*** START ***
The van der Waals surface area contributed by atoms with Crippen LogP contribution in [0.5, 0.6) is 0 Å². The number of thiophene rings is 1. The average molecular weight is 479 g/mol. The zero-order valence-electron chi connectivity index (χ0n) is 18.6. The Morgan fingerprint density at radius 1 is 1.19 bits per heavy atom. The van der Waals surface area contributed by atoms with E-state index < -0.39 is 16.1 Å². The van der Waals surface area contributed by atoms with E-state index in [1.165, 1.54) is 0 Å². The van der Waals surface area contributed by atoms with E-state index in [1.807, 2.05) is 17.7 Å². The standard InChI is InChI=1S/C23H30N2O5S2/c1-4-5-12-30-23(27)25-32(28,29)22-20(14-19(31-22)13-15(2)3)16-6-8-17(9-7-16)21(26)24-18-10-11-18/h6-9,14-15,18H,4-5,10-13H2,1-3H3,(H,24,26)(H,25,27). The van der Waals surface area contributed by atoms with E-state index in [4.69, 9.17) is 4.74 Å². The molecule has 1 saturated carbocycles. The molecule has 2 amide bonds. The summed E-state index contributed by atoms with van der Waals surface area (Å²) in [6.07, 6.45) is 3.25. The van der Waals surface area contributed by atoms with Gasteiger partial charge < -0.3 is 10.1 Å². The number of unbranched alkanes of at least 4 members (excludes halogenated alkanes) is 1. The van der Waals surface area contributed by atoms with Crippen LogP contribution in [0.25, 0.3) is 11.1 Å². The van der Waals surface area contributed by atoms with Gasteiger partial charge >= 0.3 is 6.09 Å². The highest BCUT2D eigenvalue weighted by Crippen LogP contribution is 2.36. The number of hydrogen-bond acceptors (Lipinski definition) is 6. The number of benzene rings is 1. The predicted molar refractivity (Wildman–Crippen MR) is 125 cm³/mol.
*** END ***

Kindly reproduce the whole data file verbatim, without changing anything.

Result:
The van der Waals surface area contributed by atoms with Crippen LogP contribution in [0.5, 0.6) is 0 Å². The number of thiophene rings is 1. The average molecular weight is 479 g/mol. The zero-order valence-electron chi connectivity index (χ0n) is 18.6. The Morgan fingerprint density at radius 1 is 1.19 bits per heavy atom. The van der Waals surface area contributed by atoms with E-state index < -0.39 is 16.1 Å². The van der Waals surface area contributed by atoms with E-state index in [1.165, 1.54) is 0 Å². The van der Waals surface area contributed by atoms with E-state index in [1.807, 2.05) is 17.7 Å². The standard InChI is InChI=1S/C23H30N2O5S2/c1-4-5-12-30-23(27)25-32(28,29)22-20(14-19(31-22)13-15(2)3)16-6-8-17(9-7-16)21(26)24-18-10-11-18/h6-9,14-15,18H,4-5,10-13H2,1-3H3,(H,24,26)(H,25,27). The van der Waals surface area contributed by atoms with E-state index in [4.69, 9.17) is 4.74 Å². The molecule has 1 saturated carbocycles. The molecule has 2 amide bonds. The summed E-state index contributed by atoms with van der Waals surface area (Å²) in [6.07, 6.45) is 3.25. The van der Waals surface area contributed by atoms with Gasteiger partial charge < -0.3 is 10.1 Å². The number of unbranched alkanes of at least 4 members (excludes halogenated alkanes) is 1. The van der Waals surface area contributed by atoms with Crippen LogP contribution in [0.25, 0.3) is 11.1 Å². The van der Waals surface area contributed by atoms with Gasteiger partial charge >= 0.3 is 6.09 Å². The highest BCUT2D eigenvalue weighted by Crippen LogP contribution is 2.36. The number of hydrogen-bond acceptors (Lipinski definition) is 6. The number of benzene rings is 1. The predicted molar refractivity (Wildman–Crippen MR) is 125 cm³/mol.